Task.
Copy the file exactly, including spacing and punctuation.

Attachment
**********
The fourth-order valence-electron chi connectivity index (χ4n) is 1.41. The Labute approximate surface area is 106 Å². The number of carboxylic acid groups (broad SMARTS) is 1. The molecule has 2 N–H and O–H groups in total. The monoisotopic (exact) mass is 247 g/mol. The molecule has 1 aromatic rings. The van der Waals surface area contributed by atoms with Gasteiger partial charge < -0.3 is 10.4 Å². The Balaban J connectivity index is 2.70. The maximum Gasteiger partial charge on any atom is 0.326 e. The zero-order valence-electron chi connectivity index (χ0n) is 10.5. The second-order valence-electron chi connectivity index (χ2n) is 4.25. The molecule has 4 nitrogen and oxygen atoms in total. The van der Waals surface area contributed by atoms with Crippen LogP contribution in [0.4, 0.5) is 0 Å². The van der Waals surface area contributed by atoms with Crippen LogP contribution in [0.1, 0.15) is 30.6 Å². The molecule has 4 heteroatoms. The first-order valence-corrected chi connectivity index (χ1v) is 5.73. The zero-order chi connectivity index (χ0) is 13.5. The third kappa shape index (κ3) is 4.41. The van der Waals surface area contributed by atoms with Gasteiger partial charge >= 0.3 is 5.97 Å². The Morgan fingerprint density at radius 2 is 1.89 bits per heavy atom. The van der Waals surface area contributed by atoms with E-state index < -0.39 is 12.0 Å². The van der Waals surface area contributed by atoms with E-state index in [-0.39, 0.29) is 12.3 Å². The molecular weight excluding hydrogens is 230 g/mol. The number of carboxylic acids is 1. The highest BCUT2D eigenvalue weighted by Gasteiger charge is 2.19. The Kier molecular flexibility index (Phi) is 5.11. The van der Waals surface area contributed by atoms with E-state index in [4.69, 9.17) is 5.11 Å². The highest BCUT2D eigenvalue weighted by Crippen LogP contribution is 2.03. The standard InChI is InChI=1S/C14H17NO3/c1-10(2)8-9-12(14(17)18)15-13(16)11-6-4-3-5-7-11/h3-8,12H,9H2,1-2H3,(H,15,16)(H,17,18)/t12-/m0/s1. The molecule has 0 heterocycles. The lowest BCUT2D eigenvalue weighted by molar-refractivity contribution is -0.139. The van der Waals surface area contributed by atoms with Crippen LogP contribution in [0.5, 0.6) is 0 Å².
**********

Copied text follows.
The fourth-order valence-electron chi connectivity index (χ4n) is 1.41. The Labute approximate surface area is 106 Å². The number of carboxylic acid groups (broad SMARTS) is 1. The molecule has 2 N–H and O–H groups in total. The monoisotopic (exact) mass is 247 g/mol. The molecule has 1 aromatic rings. The van der Waals surface area contributed by atoms with Gasteiger partial charge < -0.3 is 10.4 Å². The Balaban J connectivity index is 2.70. The maximum Gasteiger partial charge on any atom is 0.326 e. The zero-order valence-electron chi connectivity index (χ0n) is 10.5. The second-order valence-electron chi connectivity index (χ2n) is 4.25. The molecule has 4 nitrogen and oxygen atoms in total. The van der Waals surface area contributed by atoms with Crippen LogP contribution in [0.4, 0.5) is 0 Å². The van der Waals surface area contributed by atoms with Crippen LogP contribution in [0.1, 0.15) is 30.6 Å². The molecule has 4 heteroatoms. The first-order valence-corrected chi connectivity index (χ1v) is 5.73. The zero-order chi connectivity index (χ0) is 13.5. The third kappa shape index (κ3) is 4.41. The van der Waals surface area contributed by atoms with Gasteiger partial charge >= 0.3 is 5.97 Å². The Morgan fingerprint density at radius 2 is 1.89 bits per heavy atom. The van der Waals surface area contributed by atoms with E-state index < -0.39 is 12.0 Å². The van der Waals surface area contributed by atoms with E-state index in [-0.39, 0.29) is 12.3 Å². The molecular weight excluding hydrogens is 230 g/mol. The number of carboxylic acids is 1. The highest BCUT2D eigenvalue weighted by Gasteiger charge is 2.19. The Kier molecular flexibility index (Phi) is 5.11. The van der Waals surface area contributed by atoms with E-state index in [4.69, 9.17) is 5.11 Å². The highest BCUT2D eigenvalue weighted by Crippen LogP contribution is 2.03. The standard InChI is InChI=1S/C14H17NO3/c1-10(2)8-9-12(14(17)18)15-13(16)11-6-4-3-5-7-11/h3-8,12H,9H2,1-2H3,(H,15,16)(H,17,18)/t12-/m0/s1. The molecule has 0 heterocycles. The lowest BCUT2D eigenvalue weighted by molar-refractivity contribution is -0.139. The van der Waals surface area contributed by atoms with Crippen LogP contribution in [0.5, 0.6) is 0 Å².